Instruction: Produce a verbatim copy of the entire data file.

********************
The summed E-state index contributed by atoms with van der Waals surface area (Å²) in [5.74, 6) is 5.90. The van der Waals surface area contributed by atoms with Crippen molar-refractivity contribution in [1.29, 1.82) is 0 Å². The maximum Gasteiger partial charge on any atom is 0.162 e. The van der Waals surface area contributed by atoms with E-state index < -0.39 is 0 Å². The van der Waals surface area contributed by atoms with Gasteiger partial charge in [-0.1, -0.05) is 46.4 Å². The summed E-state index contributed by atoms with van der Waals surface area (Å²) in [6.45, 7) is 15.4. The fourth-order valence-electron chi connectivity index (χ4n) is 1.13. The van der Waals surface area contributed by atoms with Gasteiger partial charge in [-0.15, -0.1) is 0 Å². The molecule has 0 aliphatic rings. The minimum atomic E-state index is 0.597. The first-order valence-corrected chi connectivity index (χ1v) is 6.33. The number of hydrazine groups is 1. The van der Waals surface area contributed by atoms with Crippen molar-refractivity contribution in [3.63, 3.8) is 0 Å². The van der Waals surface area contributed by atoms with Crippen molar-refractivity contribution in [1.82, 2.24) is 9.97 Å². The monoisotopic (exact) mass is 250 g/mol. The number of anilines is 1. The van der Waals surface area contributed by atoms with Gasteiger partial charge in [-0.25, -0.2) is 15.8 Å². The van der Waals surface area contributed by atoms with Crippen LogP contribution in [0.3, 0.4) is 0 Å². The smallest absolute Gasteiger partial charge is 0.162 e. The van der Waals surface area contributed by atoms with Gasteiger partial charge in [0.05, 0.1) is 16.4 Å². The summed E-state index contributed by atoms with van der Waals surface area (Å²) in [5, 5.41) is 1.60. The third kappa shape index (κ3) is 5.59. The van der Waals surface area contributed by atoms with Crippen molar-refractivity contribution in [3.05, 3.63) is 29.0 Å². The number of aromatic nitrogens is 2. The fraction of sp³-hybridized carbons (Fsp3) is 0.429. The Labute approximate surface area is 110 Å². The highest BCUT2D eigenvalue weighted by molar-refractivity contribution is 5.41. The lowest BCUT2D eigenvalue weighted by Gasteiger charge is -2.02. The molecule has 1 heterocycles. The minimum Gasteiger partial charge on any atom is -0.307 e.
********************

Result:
The summed E-state index contributed by atoms with van der Waals surface area (Å²) in [5.74, 6) is 5.90. The van der Waals surface area contributed by atoms with Crippen molar-refractivity contribution in [1.29, 1.82) is 0 Å². The maximum Gasteiger partial charge on any atom is 0.162 e. The van der Waals surface area contributed by atoms with E-state index < -0.39 is 0 Å². The van der Waals surface area contributed by atoms with Gasteiger partial charge in [-0.1, -0.05) is 46.4 Å². The summed E-state index contributed by atoms with van der Waals surface area (Å²) in [6.45, 7) is 15.4. The fourth-order valence-electron chi connectivity index (χ4n) is 1.13. The van der Waals surface area contributed by atoms with Gasteiger partial charge in [-0.15, -0.1) is 0 Å². The molecule has 0 aliphatic rings. The minimum atomic E-state index is 0.597. The first-order valence-corrected chi connectivity index (χ1v) is 6.33. The number of hydrazine groups is 1. The van der Waals surface area contributed by atoms with Crippen molar-refractivity contribution in [3.63, 3.8) is 0 Å². The van der Waals surface area contributed by atoms with Crippen molar-refractivity contribution in [1.82, 2.24) is 9.97 Å². The monoisotopic (exact) mass is 250 g/mol. The number of anilines is 1. The van der Waals surface area contributed by atoms with Gasteiger partial charge in [-0.25, -0.2) is 15.8 Å². The van der Waals surface area contributed by atoms with Crippen LogP contribution in [0.3, 0.4) is 0 Å². The smallest absolute Gasteiger partial charge is 0.162 e. The van der Waals surface area contributed by atoms with Gasteiger partial charge in [0.05, 0.1) is 16.4 Å². The summed E-state index contributed by atoms with van der Waals surface area (Å²) in [5, 5.41) is 1.60. The third kappa shape index (κ3) is 5.59. The van der Waals surface area contributed by atoms with Crippen molar-refractivity contribution in [3.05, 3.63) is 29.0 Å². The number of aromatic nitrogens is 2. The fraction of sp³-hybridized carbons (Fsp3) is 0.429. The Labute approximate surface area is 110 Å². The highest BCUT2D eigenvalue weighted by molar-refractivity contribution is 5.41. The lowest BCUT2D eigenvalue weighted by Gasteiger charge is -2.02. The molecule has 1 heterocycles. The minimum Gasteiger partial charge on any atom is -0.307 e.